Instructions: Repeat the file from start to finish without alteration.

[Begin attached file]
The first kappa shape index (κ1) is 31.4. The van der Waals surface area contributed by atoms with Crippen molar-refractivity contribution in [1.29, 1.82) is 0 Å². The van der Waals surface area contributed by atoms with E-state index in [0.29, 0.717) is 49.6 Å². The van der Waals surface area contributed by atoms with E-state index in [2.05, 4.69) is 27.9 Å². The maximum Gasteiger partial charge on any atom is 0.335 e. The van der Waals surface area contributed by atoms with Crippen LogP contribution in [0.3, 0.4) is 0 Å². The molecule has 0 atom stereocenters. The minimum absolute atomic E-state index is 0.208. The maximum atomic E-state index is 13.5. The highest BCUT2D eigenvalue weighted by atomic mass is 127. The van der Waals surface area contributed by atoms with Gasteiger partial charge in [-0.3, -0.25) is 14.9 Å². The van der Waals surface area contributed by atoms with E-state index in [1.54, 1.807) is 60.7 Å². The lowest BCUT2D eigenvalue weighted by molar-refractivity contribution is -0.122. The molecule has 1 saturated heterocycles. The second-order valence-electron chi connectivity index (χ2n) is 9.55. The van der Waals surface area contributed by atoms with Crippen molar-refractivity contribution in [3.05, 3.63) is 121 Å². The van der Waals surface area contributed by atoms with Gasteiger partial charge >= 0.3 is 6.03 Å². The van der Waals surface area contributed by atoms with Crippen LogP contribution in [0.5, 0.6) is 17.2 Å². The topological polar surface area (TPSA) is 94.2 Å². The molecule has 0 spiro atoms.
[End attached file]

The first kappa shape index (κ1) is 31.4. The van der Waals surface area contributed by atoms with Crippen molar-refractivity contribution in [1.29, 1.82) is 0 Å². The van der Waals surface area contributed by atoms with E-state index in [0.29, 0.717) is 49.6 Å². The van der Waals surface area contributed by atoms with E-state index in [2.05, 4.69) is 27.9 Å². The maximum Gasteiger partial charge on any atom is 0.335 e. The van der Waals surface area contributed by atoms with Crippen LogP contribution in [0.3, 0.4) is 0 Å². The molecule has 0 atom stereocenters. The minimum absolute atomic E-state index is 0.208. The maximum atomic E-state index is 13.5. The highest BCUT2D eigenvalue weighted by atomic mass is 127. The van der Waals surface area contributed by atoms with Gasteiger partial charge in [-0.3, -0.25) is 14.9 Å². The van der Waals surface area contributed by atoms with E-state index in [1.54, 1.807) is 60.7 Å². The lowest BCUT2D eigenvalue weighted by molar-refractivity contribution is -0.122. The molecule has 1 saturated heterocycles. The second-order valence-electron chi connectivity index (χ2n) is 9.55. The van der Waals surface area contributed by atoms with Crippen molar-refractivity contribution in [3.05, 3.63) is 121 Å². The van der Waals surface area contributed by atoms with Gasteiger partial charge >= 0.3 is 6.03 Å². The van der Waals surface area contributed by atoms with Crippen LogP contribution in [0.5, 0.6) is 17.2 Å². The topological polar surface area (TPSA) is 94.2 Å². The molecule has 0 spiro atoms.